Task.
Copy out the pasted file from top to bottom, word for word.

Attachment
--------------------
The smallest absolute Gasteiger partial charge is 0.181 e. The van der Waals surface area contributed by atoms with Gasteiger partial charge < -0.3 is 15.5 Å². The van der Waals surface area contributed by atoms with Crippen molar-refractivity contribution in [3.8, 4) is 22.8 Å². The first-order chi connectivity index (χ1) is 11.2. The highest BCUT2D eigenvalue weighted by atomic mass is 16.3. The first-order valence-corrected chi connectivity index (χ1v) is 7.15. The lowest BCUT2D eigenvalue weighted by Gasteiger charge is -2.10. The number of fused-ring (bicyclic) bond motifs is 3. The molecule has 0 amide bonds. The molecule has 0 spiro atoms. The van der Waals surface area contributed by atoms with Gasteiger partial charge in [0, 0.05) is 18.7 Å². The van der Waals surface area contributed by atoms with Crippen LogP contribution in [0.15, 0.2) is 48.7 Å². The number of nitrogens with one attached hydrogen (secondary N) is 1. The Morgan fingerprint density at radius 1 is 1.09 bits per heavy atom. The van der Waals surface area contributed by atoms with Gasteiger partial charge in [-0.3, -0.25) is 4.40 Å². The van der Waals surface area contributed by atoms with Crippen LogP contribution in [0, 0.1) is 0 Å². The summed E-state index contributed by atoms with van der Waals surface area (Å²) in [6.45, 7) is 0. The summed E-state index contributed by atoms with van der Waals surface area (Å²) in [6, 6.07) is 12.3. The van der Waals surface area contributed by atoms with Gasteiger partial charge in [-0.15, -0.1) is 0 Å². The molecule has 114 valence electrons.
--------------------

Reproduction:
The smallest absolute Gasteiger partial charge is 0.181 e. The van der Waals surface area contributed by atoms with Gasteiger partial charge < -0.3 is 15.5 Å². The van der Waals surface area contributed by atoms with Crippen molar-refractivity contribution in [3.8, 4) is 22.8 Å². The first-order chi connectivity index (χ1) is 11.2. The highest BCUT2D eigenvalue weighted by atomic mass is 16.3. The first-order valence-corrected chi connectivity index (χ1v) is 7.15. The lowest BCUT2D eigenvalue weighted by Gasteiger charge is -2.10. The number of fused-ring (bicyclic) bond motifs is 3. The molecule has 0 amide bonds. The molecule has 0 spiro atoms. The van der Waals surface area contributed by atoms with Gasteiger partial charge in [0, 0.05) is 18.7 Å². The van der Waals surface area contributed by atoms with Crippen LogP contribution in [0.15, 0.2) is 48.7 Å². The number of nitrogens with one attached hydrogen (secondary N) is 1. The Morgan fingerprint density at radius 1 is 1.09 bits per heavy atom. The van der Waals surface area contributed by atoms with Gasteiger partial charge in [-0.3, -0.25) is 4.40 Å². The van der Waals surface area contributed by atoms with Crippen LogP contribution in [0, 0.1) is 0 Å². The summed E-state index contributed by atoms with van der Waals surface area (Å²) in [6.45, 7) is 0. The summed E-state index contributed by atoms with van der Waals surface area (Å²) in [6, 6.07) is 12.3. The van der Waals surface area contributed by atoms with Gasteiger partial charge in [-0.15, -0.1) is 0 Å². The molecule has 114 valence electrons.